Tips & Tricks: Rotary Hammers

Tips & Tricks: Rotary Hammers

Words: Brittany Sellnow, Group Product Manager for Milwaukee Tool
Photos: Isa Stein, jtinjaca

Jobsites do not look the same as they did 20 years ago. Increasingly more complex projects have forced the construction industry to evolve. Safety Technology physically reduces a worker’s risk of injury with little to no change in their workflow. Unlike a seatbelt, where the operator must remember to put it on, the Safety Technology being designed and built into the next generation of power tools will protect workers whenever the equipment is running, without added thought. Rotary hammers have seen significant technical advancements to help users stay protected and more productive on the jobsite. 

Navigating the Jobsite 

 Maneuvering around a jobsite without the limitation of a cord has increased productivity by allowing users to move freely around a jobsite while minimizing the potential for accidents. Cordless tool options can also unlock unique electronic-based features over the corded counterparts. Choosing a cordless rotary hammer over a corded option allows users to eliminate the need for external power while being limited by the length of a cord to maximize mobility on the jobsite.  

Ensuring the user understands the size and frequency at which holes must be drilled for a project is critical to choosing the proper rotary hammer type. If misuse of these tools continues over a period of time, it can lead to overheating and shorter tool life as well as unnecessary fatigue if an operator chooses a tool larger than necessary for the work at hand. While SDS Plus rotary hammers can be used for most applications on jobsites, including more precise drilling, SDS Max rotary hammers are designed for larger applications on the jobsite, including through holes in concrete and chipping. Since SDS Max offers maximum power and durability, it weighs more than SDS Plus leading to quicker user fatigue. Utilizing the correct tool for the job can help users stay productive and efficient.

The orientation users will be drilling is another factor to consider when selecting a rotary hammer. Drop motor rotary hammers are optimized for overhead and forward drilling, while D-handle rotary hammers are best suited for downward use. With comfortability in mind, the designs of these handles were created to minimize user fatigue and the potential for injury on the jobsite. Choosing the optimal handle shape for a user’s drilling orientation will help ensure maximum comfortability and safety on the job.  

Recent Safety Technology Advancements 

Excessive vibration can lead to improper blood flow and the potential for long-term debilitating injuries.  To help reduce the occurrence and severity of these injuries, the Anti-Vibration System (AVS) in Milwaukee Tool’s rotary hammers was designed for continuous drilling and reduces the tool’s vibration by utilizing a variety of mechanical designs. With the constant activation of this system, users will experience less fatigue and fewer issues with circulatory concerns, specifically around their hands.  Additionally, the reduction of vibration provides less wear and tear on the rotary hammer benefiting the tool’s longevity, which saves money and increases productivity on the jobsite.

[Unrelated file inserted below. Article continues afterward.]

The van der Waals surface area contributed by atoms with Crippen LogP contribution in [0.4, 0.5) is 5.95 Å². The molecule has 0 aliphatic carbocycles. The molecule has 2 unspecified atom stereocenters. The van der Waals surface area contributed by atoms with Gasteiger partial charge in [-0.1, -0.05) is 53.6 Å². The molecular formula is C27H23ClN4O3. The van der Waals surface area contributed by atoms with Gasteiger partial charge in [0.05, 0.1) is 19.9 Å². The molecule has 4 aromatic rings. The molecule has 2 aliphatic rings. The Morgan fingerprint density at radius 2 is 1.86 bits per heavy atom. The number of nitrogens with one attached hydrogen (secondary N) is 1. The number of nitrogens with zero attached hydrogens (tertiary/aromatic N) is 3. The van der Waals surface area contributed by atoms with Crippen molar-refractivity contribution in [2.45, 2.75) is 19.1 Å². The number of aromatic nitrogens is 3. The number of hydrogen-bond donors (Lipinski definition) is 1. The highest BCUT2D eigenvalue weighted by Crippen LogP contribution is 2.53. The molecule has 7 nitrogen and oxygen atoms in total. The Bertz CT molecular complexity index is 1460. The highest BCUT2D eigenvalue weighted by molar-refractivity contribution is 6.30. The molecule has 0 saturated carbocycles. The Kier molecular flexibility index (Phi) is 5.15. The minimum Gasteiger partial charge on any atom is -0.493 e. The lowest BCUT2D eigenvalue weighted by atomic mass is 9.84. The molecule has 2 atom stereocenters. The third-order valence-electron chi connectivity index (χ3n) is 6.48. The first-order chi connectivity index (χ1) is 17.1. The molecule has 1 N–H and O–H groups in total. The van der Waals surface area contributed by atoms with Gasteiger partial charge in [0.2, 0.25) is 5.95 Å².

According to the National Safety Council, there were 62 million work related injuries in 2021. When drilling through rebar or hard aggregate, rotary hammers can bind up causing the tool to rotate, and results in loss of control and potentially serious injuries. Milwaukee’s AUTOSTOP™ technology helps address the risk of over-rotation, reducing the chances workers will be thrown off a ladder, lose teeth, break bones, or need stitches. The AUTOSTOP™ feature contains an internal gyroscope that monitors the angular momentum of the rotary hammer. Set points are engineered into the rotary hammer, designed to automatically stop the tool before it over-rotates and causes injury. At this point, the tool will no longer fight the user and protect them from potential injury.

Crystalline silica dust exposure continues to be a threat to U.S. workers, especially those in construction. In 2016, OSHA reported that an estimated 2 million construction workers are exposed to silica hazards in their workplaces. OSHA updated its Permissible Exposure Limit (PEL) for silica in 2017, lowering the PEL for silica to 50 micrograms per meter cubed, averaging over an 8-hour day. Workers who inhale these particles are at an increased risk of developing silica-related diseases such as lung cancer, chronic obstructive pulmonary disease (COPD), and kidney disease. Utilizing a dust management solution lowers this risk. Milwaukee’s HAMMERVAC™ dedicated dust extractors include AUTOPULSE™ Filter Cleaning Mechanism, which automatically cleans the filter after each trigger pull, ensuring users can drill more efficiently and for extended periods of time. The AUTOPULSE™ filter cleaning mechanism meets OSHA Table 1 Compliance and allows users to stay better protected against the harmful effects of silica dust on the jobsite.  

Bottom Line

Safety technology is part of a larger jobsite evolution that’s changing how work gets done. New and safer battery-operated solutions redefine rotary hammers. These solutions offer user-driven designs, including Engineering Controls that increase safety, productivity, and ease of use. The mindset on today’s jobsites has changed. Workers realize that the historic safety risks they used to accept as “part of the job,” are now addressable on the jobsites.

Scroll to Top